In this paper we address one of the big challenges in snow hydrology, namely the accurate simulation of the seasonal snowpack in ungauged regions. We do this by assimilating satellite observations of snow cover into a modelling framework. Importantly (and a novelty of the paper), we include a clustering approach that permits highly efficient ensemble simulations. Efficiency gains and dependency on purely global datasets, means that this method can be applied over large areas anywhere on Earth.
Keith S. Jennings and Noah P. Molotch
Hydrol. Earth Syst. Sci., 23, 3765–3786,Short summary
There is a wide variety of modeling methods to designate precipitation as rain, snow, or a mix of the two. Here we show that method choice introduces marked uncertainty to simulated snowpack water storage (> 200 mm) and snow cover duration (> 1 month) in areas that receive significant winter and spring precipitation at air temperatures at and near freezing. This marked uncertainty has implications for water resources management as well as simulations of past and future hydroclimatic states.
Wenfeng Huang, Bin Cheng, Jinrong Zhang, Zheng Zhang, Timo Vihma, Zhijun Li, and Fujun Niu
Hydrol. Earth Syst. Sci., 23, 2173–2186,Short summary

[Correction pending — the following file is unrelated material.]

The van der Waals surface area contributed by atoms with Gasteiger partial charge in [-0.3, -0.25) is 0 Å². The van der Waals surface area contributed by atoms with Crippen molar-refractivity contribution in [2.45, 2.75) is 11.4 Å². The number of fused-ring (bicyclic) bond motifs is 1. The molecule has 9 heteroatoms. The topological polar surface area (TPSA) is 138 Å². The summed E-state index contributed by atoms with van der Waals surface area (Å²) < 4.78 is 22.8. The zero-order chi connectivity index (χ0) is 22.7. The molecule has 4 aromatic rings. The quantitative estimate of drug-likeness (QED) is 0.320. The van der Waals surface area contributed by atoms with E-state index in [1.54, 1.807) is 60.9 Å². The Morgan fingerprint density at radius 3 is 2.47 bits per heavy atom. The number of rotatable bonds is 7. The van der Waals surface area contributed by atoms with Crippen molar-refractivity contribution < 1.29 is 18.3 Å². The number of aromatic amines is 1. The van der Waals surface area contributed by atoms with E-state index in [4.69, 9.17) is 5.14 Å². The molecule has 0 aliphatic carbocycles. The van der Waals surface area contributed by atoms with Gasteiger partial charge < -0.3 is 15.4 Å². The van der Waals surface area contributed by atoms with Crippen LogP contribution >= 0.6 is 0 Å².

Up to now, little has been known on ice thermodynamics and lake–atmosphere interaction over the Tibetan Plateau during ice-covered seasons due to a lack of field data. Here, model experiments on ice thermodynamics were conducted in a shallow lake using HIGHTSI. Water–ice heat flux was a major source of uncertainty for lake ice thickness. Heat and mass budgets were estimated within the vertical air–ice–water system. Strong ice sublimation occurred and was responsible for water loss during winter.
Phillip Harder, John W. Pomeroy, and Warren D. Helgason
Hydrol. Earth Syst. Sci., 23, 1–17,Short summary
As snow cover becomes patchy during snowmelt, energy is advected from warm snow-free surfaces to cold snow-covered surfaces. This paper proposes a simple sensible and latent heat advection model for snowmelt situations that can be coupled to one-dimensional energy balance snowmelt models. The model demonstrates that sensible and latent heat advection fluxes can compensate for one another, especially in early melt periods.